09 October, 2016

Did Beirut Madinati Permanently Change Lebanon’s Electoral Scene?

J. Chaaban, D. Haidar, R. Ismail, R. Khoury and M. Shidrawi

Jad Chaaban is an Associate Professor of Economics at the American University of Beirut. This article was jointly written with Diala Haidar, Rayan Ismail, Rana Khoury and Mirna Shidrawi, all founding members and/or activists within the Beirut Madinati Municipal Elections Campaign, an anti-sectarian electoral bloc in the municipal elections of the Lebanese capital in May 2016.

Introduction

In an article published by The Economist on May 11 2016, the magazine predicted that Lebanon’s political newcomer “Beirut Madinati’s impressive share [in municipal electoral votes] may be enough to give it momentum to make next year’s general election a lot more interesting.[1]” Although legislative elections are different in both form and in content from municipal ones Beirut Madinati made change possible, which could well impact national elections. This hope for a snowball effect, however, must not be taken for granted and the gains of Beirut Madinati should not be limited to an illusion of change. For this reason, the results of the municipal elections should be studied so that actual gains might be made, and a way forward identified.

Lebanon’s Municipal Elections Take Place in Context of Local and Regional Turmoil

Lebanon’s post-war politics left a tenuous political legacy. This is characterized by perpetual discord, accommodation between dissenting factions that have exposed the country to foreign meddling, hardened sectarian identities and entrenched modes of political mobilization.  Such a political quagmire means political parties have transgressed state institutions instead of building them, and political elites have managed to exploit a weak yet centralized state in order to maintain entrenched clientelist and neopatrimonial networks that penetrate all public and private spheres. Political elites have co-opted labor unions and syndicates, penetrated civil society organizations, designed electoral laws that reproduce the status quo, and built a lopsided rentier economy that consolidates the socioeconomic and political power of the sectarian system and sustains its patronage network.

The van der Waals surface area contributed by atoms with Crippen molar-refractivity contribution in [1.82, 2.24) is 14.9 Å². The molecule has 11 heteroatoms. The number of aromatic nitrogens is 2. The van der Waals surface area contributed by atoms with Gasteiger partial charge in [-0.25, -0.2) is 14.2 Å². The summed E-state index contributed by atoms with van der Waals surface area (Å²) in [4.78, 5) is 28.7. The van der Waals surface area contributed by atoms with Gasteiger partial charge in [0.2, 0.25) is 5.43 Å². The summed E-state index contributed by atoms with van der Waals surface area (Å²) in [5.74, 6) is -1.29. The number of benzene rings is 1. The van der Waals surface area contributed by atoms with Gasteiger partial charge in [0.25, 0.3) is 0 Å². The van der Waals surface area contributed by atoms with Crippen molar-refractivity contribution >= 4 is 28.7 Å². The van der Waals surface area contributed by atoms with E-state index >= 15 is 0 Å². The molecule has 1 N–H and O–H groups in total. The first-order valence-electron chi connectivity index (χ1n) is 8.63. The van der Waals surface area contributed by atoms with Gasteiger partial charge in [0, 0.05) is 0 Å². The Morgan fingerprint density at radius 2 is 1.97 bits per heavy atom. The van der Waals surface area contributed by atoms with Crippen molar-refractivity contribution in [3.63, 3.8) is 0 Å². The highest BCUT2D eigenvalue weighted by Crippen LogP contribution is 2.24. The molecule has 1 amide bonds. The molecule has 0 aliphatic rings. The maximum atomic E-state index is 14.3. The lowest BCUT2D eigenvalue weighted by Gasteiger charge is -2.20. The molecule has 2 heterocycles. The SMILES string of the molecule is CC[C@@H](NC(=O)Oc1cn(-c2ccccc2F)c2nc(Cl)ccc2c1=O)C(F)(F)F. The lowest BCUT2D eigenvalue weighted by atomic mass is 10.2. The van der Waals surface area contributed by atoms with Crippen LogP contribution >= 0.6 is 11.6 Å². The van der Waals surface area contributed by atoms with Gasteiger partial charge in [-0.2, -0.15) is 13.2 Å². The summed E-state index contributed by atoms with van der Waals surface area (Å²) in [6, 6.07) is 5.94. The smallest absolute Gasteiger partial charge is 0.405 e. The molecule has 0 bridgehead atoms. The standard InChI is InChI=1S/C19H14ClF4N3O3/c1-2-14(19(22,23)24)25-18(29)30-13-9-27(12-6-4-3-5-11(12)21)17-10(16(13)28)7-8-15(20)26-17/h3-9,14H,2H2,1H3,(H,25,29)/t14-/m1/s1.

Whenever the private interests of the ruling elite or those of their regional backers compete with conflicting priorities, the country is driven into complete political paralysis until a political settlement is reached with regional backing. The resulting overlap of domestic and regional contests—particularly in the wake of the Arab uprisings reaching Syria and Hezbollah—put the country in an even tighter political gridlock.[2]

Hezbollah’s decision to enter the Syrian conflict on the side of Bashar al-Assad exacerbated Lebanon’s already precarious sectarian tensions, with pressures mounting during alleged security threats. These gave two consecutive opportunities for Lebanon's members of parliament to extend their powers in a stark breach of the constitution. Partially as a result of these extended mandates the parliament has failed to elect a new president for the Republic. This has left the cabinet paralyzed, and unable to effectively respond to any of the country's proliferating challenges. The most notorious of these is the nation’s rubbish crisis, with mismanagement of waste sites seeing actual mountains of garbage grow on the streets of Beirut, provoking a three-month protest movement in Beirut during the summer of 2016.

Municipal Elections: A Chance to Change the System from Within  

In the context of Lebanon’s political impasse and its citizens’ growing disenchantment with a faltering system, municipal elections appeared as an opportunity. Scheduled to take place in May 2016, actors hoped to use the elections to re-launch the constitutional processes and save the remnants of a functioning democracy that was put on hold.

Municipalities, their role and jurisdiction, came under the spotlight after the summer garbage crisis and the utter failure of the cabinet to address the problem with a national strategy. What emerged out of that failure was a re-evaluation of alternative options, which in turn led to an assessment of what other actors might step in to remedy the situation—municipalities seemed a viable option. The Municipal Act of 1977 gave municipalities financial and administrative independence, setting them up as legal entities responsible for all the local activities and provision of public services that fall within their jurisdiction. However, although municipal councils were endowed with this power, the electoral law and the power-sharing arrangement among the sects curtailed their ability to act on many occasions.


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[1] “Beirut shocks its old guard”, The Economist, May 11, 2016, http://www.economist.com/news/middle-east-and-africa/21698599-established-leaders-are-jolted-party-protest-beirut-shocks-its-old-guard   

[2] The military wing of Hezbollah –which is part of Lebanon’s parliament and cabinet—decided to intervene militarily in Syria to prop up the Assad regime.